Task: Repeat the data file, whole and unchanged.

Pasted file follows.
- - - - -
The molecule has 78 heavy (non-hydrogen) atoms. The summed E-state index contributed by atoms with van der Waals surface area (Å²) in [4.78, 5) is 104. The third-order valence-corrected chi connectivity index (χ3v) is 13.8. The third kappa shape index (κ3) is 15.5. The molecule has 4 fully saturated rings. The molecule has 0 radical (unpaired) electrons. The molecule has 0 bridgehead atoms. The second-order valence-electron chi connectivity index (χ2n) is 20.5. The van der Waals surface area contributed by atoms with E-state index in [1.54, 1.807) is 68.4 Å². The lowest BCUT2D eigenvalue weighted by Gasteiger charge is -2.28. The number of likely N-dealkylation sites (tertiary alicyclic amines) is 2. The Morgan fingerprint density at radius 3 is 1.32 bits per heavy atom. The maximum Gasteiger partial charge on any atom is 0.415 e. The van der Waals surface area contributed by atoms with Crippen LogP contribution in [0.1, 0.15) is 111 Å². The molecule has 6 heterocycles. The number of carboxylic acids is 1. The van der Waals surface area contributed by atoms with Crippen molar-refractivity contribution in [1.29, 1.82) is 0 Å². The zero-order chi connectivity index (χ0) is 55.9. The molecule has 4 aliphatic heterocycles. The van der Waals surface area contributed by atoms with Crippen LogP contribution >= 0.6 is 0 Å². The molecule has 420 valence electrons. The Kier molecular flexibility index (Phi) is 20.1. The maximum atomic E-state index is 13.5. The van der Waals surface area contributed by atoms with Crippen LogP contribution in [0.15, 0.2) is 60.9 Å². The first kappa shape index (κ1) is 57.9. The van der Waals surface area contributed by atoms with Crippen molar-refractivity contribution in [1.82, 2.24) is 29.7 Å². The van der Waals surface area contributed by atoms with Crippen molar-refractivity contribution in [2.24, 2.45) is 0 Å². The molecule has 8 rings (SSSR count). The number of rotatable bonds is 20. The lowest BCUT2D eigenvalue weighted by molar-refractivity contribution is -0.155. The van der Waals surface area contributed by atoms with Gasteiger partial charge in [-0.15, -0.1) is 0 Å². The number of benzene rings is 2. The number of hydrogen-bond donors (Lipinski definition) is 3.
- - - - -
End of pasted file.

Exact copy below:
The molecule has 78 heavy (non-hydrogen) atoms. The summed E-state index contributed by atoms with van der Waals surface area (Å²) in [4.78, 5) is 104. The third-order valence-corrected chi connectivity index (χ3v) is 13.8. The third kappa shape index (κ3) is 15.5. The molecule has 4 fully saturated rings. The molecule has 0 radical (unpaired) electrons. The molecule has 0 bridgehead atoms. The second-order valence-electron chi connectivity index (χ2n) is 20.5. The van der Waals surface area contributed by atoms with E-state index in [1.54, 1.807) is 68.4 Å². The lowest BCUT2D eigenvalue weighted by Gasteiger charge is -2.28. The number of likely N-dealkylation sites (tertiary alicyclic amines) is 2. The Morgan fingerprint density at radius 3 is 1.32 bits per heavy atom. The maximum Gasteiger partial charge on any atom is 0.415 e. The van der Waals surface area contributed by atoms with Crippen LogP contribution in [0.1, 0.15) is 111 Å². The molecule has 6 heterocycles. The number of carboxylic acids is 1. The van der Waals surface area contributed by atoms with Crippen molar-refractivity contribution in [1.29, 1.82) is 0 Å². The zero-order chi connectivity index (χ0) is 55.9. The molecule has 4 aliphatic heterocycles. The van der Waals surface area contributed by atoms with Crippen LogP contribution >= 0.6 is 0 Å². The molecule has 420 valence electrons. The Kier molecular flexibility index (Phi) is 20.1. The maximum atomic E-state index is 13.5. The van der Waals surface area contributed by atoms with Crippen LogP contribution in [0.15, 0.2) is 60.9 Å². The first kappa shape index (κ1) is 57.9. The van der Waals surface area contributed by atoms with Crippen molar-refractivity contribution in [1.82, 2.24) is 29.7 Å². The van der Waals surface area contributed by atoms with Crippen molar-refractivity contribution in [2.24, 2.45) is 0 Å². The molecule has 8 rings (SSSR count). The number of rotatable bonds is 20. The lowest BCUT2D eigenvalue weighted by molar-refractivity contribution is -0.155. The van der Waals surface area contributed by atoms with Gasteiger partial charge in [-0.15, -0.1) is 0 Å². The number of benzene rings is 2. The number of hydrogen-bond donors (Lipinski definition) is 3.